The Lenco spot welder is a very hefty device, weighing 110 pounds. It’s portable enough to use all around your garage or workshop since it’s on wheels and has a very long power cord, but you won’t be taking it anywhere else. It made easy work of 20-gauge steel and produced welds that were clean and quick and kept us moving. The on-board tool storage space was also helpful and increased our productivity since we weren’t always looking around for the next tool we needed.
4. Electric Spot Welder Tool Kit
This spot welder is a simple device with a no-frills design that’s intended to perform just one function: spot welds. You can weld pieces up to a total thickness of ⅛-inch with this welder. It’s very easy to use, even though it lacks any extra features. Simply put your metal between the tongs and press the lever down to create the weld. The only adjustment on the device is for changing the distance between the tips of the tongs to allow for different thicknesses of metal to be used. It was a bit difficult to figure out how to do this adjustment, but once you figure it out, it’s rather simple.
This welder plugs into a standard 110V electrical outlet so you won’t have to locate a 240V outlet to use it. It makes small welds quickly that are barely visible, just like most of the other spot welders we tested. We had no complaints about the performance of this device, but it missed our top three because it’s quite a bit more expensive than some of its competitors without offering any extra versatility or functionality.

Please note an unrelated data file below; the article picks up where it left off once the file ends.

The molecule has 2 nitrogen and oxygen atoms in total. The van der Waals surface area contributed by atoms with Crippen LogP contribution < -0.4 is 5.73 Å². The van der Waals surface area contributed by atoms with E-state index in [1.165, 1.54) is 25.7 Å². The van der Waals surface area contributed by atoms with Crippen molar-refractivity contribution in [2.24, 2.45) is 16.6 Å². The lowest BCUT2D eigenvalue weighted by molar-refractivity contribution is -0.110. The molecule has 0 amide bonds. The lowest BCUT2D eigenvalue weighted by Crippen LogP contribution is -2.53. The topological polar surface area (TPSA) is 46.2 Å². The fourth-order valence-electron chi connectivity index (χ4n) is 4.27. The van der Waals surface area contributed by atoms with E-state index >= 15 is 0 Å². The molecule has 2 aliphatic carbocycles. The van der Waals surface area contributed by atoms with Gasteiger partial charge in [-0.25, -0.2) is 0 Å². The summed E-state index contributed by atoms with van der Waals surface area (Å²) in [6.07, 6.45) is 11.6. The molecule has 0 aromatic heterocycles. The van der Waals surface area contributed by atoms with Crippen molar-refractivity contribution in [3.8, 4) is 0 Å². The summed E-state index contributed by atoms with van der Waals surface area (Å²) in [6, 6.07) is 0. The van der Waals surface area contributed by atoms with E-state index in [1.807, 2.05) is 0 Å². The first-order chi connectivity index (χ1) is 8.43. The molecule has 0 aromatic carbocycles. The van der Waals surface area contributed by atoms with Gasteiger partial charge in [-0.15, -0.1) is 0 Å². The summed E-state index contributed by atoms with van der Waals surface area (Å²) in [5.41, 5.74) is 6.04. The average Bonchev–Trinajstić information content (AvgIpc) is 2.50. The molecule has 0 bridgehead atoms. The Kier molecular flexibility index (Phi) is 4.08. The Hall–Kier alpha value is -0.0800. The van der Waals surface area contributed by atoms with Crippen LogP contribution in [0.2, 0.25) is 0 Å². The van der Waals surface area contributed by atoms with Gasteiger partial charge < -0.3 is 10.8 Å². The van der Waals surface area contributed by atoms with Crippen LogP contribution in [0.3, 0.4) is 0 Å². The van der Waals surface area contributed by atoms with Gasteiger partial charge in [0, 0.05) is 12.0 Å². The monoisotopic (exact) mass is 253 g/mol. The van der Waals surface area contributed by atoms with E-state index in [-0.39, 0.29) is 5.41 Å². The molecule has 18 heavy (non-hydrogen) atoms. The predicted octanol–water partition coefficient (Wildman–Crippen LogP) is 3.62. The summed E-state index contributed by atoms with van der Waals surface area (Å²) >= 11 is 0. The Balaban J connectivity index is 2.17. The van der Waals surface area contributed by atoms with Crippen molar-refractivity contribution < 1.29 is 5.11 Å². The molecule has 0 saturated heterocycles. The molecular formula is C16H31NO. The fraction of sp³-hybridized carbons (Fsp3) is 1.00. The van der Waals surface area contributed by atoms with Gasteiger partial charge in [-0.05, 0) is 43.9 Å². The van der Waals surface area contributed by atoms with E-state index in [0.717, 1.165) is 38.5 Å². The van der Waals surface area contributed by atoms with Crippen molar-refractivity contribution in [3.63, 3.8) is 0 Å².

5. OEMTOOLS 24819 Spot Welder
It’s a bit more expensive than some of its closest competition, but the 24819 spot welder from OEMTOOLS is a solid device that offers great performance. It runs on regular 120V electric, so you won’t be struggling to find a plug for it. Replacement tips are included for the tongs to help extend the life of the machine. You can swap them out by just unscrewing the current tips and screwing the new ones in place.
We noticed that this model is a few inches larger than some of the other ones we tested, which results in a bulkier machine that takes up more space. But more disappointing is that there are no extra features to warrant the higher price than competitors. Altogether, it’s a good unit, but others on the market are just as good in a less bulky, less expensive package.
6. PROFAB Electric Spot Welding Machine
Built for commercial use but still applicable in a home hobby shop, the PROFAB electric spot-welding machine is a very capable device that’s just far too expensive for us to recommend it. At nearly 30 times the price of the other spot welders on this list, it’s pretty hard to justify the price tag. But you do get some great features like the foot control pedal that lets you operate the device without needing an open hand. This lets you use both hands on the metal you’re welding, which can be very helpful.
You can adjust the arms to give you a throat depth from 15 inches up to 29 inches. You can also turn them up to 45 degrees. This is some impressive versatility, but it still doesn’t make this worth the exorbitant price tag. It’s also a very large machine that you’re not going to be moving once it’s in place, so portability is out of the question. You’ll also need a 240V outlet. Despite its high price and adjustability, it can only weld metals up to 14-gauge, so it’s not a whole lot more capable than the much cheaper welders we tested.